There are indications that many countries and human rights organizations are preparing to increase their pressure on Bahrain during the 25th forthcoming coming session in Geneva in March 2014. Contrary to the prevalent view held by the Bahraini Human Rights Ministry that the HC’s speech and the statement of the 47 countries and other statements have no legal consequences, the general mood in the corridors of the International Human Rights quarters is that there should be a call for the convening of a special session at the UNHRC to discuss the Human Rights situation in Bahrain , and to prepare a draft resolution that would openly condemn Bahrain and could include a decision to appoint a Special Rapporteur and conduct an international investigation over alleged violations .

A positive initiative is what the Human Rights Community, scheduled to convene in March 2014, would expect from Bahrain’s Human Rights Minister. Such positive initiative, which could water down some of the criticism Bahrain is facing may include the following:-

  • Bahrain should quickly take the initiative to improve its relations with the OHCHR, and reactivate its cooperation with it. It should renew its invitation to the High Commissioner Navi Pallay to visit Bahrain. The significance of such steps combined with the regaining of the Commissioner’s confidence is that they would give Bahrain’s efforts International credibility, bearing in mind that the OHCHR is able to assist Bahrain in finding solutions to its human rights problems.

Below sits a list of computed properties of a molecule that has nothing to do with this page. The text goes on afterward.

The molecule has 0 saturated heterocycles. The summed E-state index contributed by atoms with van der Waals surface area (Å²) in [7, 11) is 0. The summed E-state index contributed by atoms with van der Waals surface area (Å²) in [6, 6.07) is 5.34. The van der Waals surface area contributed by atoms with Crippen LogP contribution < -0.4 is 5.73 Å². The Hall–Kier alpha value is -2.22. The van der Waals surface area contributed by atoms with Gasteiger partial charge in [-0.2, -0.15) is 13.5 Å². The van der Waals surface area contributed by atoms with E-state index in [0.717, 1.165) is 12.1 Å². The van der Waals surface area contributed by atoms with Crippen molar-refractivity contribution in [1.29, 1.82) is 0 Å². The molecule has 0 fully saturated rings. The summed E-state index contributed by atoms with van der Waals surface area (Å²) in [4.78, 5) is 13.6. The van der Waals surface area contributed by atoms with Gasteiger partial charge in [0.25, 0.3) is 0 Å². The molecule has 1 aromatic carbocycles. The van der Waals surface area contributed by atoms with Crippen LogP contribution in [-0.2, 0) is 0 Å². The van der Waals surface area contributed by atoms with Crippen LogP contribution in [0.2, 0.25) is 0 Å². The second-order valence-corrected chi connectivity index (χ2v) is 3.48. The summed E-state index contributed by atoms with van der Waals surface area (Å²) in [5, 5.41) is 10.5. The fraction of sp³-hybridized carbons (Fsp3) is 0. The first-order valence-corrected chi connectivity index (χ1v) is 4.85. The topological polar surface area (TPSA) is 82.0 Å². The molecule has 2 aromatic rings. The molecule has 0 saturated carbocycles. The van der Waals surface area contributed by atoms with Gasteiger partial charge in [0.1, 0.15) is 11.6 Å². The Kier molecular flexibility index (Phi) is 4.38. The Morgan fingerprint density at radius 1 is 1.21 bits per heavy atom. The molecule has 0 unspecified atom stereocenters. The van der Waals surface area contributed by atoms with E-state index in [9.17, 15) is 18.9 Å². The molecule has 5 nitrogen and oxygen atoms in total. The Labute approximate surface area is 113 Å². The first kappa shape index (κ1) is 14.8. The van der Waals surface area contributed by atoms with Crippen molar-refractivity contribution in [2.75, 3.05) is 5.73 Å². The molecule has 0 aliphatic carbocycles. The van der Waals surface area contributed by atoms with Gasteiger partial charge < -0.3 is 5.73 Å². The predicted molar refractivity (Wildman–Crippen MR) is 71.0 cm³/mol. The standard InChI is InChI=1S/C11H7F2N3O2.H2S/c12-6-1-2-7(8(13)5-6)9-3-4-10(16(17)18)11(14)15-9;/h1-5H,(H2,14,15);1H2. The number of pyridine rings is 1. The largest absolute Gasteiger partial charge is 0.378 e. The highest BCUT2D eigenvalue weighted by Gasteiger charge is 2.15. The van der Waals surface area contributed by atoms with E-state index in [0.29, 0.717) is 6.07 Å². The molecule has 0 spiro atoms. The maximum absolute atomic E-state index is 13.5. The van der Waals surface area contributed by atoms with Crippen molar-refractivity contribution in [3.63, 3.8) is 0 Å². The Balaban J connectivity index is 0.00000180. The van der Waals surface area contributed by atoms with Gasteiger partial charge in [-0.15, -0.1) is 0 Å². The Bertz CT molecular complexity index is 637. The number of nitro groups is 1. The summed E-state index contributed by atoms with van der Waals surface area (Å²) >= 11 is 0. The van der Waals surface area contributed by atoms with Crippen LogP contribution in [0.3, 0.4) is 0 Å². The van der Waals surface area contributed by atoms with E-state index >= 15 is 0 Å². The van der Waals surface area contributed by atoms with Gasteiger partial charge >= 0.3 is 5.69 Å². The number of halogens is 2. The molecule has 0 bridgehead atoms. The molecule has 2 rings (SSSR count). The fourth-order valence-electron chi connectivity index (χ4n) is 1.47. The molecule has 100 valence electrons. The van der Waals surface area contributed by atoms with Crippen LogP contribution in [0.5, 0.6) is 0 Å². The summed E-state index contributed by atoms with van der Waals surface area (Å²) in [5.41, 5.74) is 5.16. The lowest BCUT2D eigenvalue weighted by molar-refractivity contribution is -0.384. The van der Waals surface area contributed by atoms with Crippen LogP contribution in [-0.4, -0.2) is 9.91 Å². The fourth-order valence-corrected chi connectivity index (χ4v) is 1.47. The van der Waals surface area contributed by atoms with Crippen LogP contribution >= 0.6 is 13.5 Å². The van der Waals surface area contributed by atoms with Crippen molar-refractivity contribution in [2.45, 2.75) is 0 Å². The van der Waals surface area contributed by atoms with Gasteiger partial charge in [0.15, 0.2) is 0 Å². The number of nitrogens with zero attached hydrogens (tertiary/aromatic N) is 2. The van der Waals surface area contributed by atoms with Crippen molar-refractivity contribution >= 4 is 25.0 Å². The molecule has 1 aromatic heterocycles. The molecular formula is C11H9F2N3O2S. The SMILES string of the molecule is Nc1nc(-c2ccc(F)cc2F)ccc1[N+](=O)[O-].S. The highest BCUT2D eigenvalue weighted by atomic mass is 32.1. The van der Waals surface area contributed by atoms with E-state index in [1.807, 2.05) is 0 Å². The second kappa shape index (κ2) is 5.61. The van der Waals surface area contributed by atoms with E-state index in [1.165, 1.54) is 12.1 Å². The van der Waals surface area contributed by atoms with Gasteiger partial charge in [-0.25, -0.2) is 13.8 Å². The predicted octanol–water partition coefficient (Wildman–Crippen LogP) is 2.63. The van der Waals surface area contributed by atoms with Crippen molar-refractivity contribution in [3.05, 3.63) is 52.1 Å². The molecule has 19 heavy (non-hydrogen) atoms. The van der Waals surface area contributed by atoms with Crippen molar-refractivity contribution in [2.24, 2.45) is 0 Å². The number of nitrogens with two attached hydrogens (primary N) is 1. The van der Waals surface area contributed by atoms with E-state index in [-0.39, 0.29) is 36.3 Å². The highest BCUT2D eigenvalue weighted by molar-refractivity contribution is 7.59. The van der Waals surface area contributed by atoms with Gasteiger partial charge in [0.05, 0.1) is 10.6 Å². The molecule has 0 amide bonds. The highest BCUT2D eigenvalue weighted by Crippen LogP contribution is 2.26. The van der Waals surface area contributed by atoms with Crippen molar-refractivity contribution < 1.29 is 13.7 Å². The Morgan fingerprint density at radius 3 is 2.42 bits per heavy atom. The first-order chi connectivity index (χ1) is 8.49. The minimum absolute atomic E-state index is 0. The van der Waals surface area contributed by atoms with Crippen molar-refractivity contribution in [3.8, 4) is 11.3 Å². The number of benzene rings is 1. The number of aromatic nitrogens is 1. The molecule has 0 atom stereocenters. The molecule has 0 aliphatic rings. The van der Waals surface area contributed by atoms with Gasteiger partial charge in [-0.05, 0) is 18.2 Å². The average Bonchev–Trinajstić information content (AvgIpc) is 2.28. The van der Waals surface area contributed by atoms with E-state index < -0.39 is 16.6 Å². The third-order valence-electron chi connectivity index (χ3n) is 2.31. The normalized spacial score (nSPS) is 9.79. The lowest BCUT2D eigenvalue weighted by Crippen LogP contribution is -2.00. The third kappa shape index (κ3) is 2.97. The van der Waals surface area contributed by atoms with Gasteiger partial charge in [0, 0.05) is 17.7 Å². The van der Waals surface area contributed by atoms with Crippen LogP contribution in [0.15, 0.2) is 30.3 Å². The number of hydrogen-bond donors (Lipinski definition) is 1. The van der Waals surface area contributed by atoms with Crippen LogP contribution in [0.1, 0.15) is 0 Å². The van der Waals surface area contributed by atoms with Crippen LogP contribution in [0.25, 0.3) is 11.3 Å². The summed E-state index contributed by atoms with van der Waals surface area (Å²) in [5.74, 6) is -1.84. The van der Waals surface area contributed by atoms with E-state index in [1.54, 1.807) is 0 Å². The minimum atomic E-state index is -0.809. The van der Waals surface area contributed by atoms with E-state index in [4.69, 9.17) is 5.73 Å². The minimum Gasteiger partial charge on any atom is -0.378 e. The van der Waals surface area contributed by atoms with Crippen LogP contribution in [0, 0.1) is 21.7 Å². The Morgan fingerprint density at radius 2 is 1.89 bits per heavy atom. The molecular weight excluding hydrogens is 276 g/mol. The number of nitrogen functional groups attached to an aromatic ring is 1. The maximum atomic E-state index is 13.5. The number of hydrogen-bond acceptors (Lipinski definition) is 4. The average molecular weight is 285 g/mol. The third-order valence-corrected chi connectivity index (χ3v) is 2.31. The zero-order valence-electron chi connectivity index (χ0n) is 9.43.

• Reaffirming Bahrain’s willingness to receive the Special Rapporteur on Torture.
  • Improving relations with international human rights organizations and allowing them to visit Bahrain. Failure in this respect would indicate that the human rights situation is not as it should be. No country that respects Human Rights would sustain tensed relations with international human rights organizations. Bahrain should choose either to cooperate with these organizations despite all the pressure or ignore them, which could prove to be a short lived option.
  • Improving the Government’s relations with Bahraini civil society organizations, which are perceived abroad as basic partners in any human rights efforts or programmes.